The Future of the World Bank

The World Bank is the world’s largest development institution and a leading source of funds, ideas, and expertise for development. This initiative, now closed, offered new insights about what the World Bank is — and ought to be — and gave practical suggestions for making the World Bank more effective, accountable, and legitimate in a rapidly changing global economy. This work continues with the September 2015 launch of CGD's High Level Panel on the Future of Multilateral Development Banking. Photo: World Bank / cc


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The World Bank has long been the biggest development institution in the world. To retain its relevance in the 21st century, however, it must adapt to new and powerful global economic currents. CGD’s Future of the World Bank initiative offered insights and recommendations to help the Bank continue its leading role on the international development stage. This work continues with the September 2015 launch of CGD's High Level Panel on the Future of Multilateral Development Banking.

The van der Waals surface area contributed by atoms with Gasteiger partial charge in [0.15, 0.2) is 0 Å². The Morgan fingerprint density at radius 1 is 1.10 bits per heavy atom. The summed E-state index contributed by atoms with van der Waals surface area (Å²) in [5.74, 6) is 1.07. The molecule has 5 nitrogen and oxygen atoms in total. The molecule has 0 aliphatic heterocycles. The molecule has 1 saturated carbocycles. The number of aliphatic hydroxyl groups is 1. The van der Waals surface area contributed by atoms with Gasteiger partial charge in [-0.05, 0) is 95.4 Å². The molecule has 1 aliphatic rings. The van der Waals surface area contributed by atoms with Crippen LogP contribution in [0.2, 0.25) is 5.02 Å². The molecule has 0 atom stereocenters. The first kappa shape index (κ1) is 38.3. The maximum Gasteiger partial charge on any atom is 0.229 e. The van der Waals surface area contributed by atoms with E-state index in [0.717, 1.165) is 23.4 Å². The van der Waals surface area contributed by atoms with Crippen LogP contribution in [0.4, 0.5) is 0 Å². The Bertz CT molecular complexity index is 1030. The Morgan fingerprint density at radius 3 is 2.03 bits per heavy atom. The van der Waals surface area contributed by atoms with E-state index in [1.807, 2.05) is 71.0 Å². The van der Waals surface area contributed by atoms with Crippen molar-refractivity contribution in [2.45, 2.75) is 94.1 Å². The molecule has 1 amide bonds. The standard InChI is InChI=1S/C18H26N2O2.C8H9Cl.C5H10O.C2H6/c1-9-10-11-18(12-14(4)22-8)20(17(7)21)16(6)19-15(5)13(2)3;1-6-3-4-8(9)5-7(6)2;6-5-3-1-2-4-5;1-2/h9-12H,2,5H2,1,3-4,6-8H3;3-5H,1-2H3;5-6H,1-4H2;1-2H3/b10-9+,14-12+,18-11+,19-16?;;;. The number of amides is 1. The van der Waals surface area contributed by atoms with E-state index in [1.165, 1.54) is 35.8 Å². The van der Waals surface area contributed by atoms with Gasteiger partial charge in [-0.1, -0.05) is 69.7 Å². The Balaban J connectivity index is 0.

CGD work focused on practical suggestions for improving the World Bank. The Center’s recommendations, which ranged from suggesting that the bank should use more of its considerable technical and financial resources to address global public good challenges to calling for a restoration of the founders’ original vision of the bank as a global credit union, aimed to help the bank achieve its official goal of alleviating poverty. CGD President Nancy Birdsall, who was formerly the head of the bank’s policy research department, has written and spoken extensively on these issues and the closely related question of the bank’s role in addressing climate change.

CGD has also done extensive work on World Bank leadership succession, urging an open, competitive and merit-based selection process, most recently during the process that led to the selection of the current president, Jim Yong Kim, in 2012. Ahead of leadership successions at the World Bank in 2007 and the IMF in 2011, CGD conducted online surveys that found broad support within the development policy community for a more open and competitive process.

Past work also includes The Hardest Job in the World: Five Crucial Tasks for the New President of the World Bank. This still-relevant report from a 2005 CGD working group lays out bold but practical recommendations for restoring the legitimacy and increasing the effectiveness of the World Bank.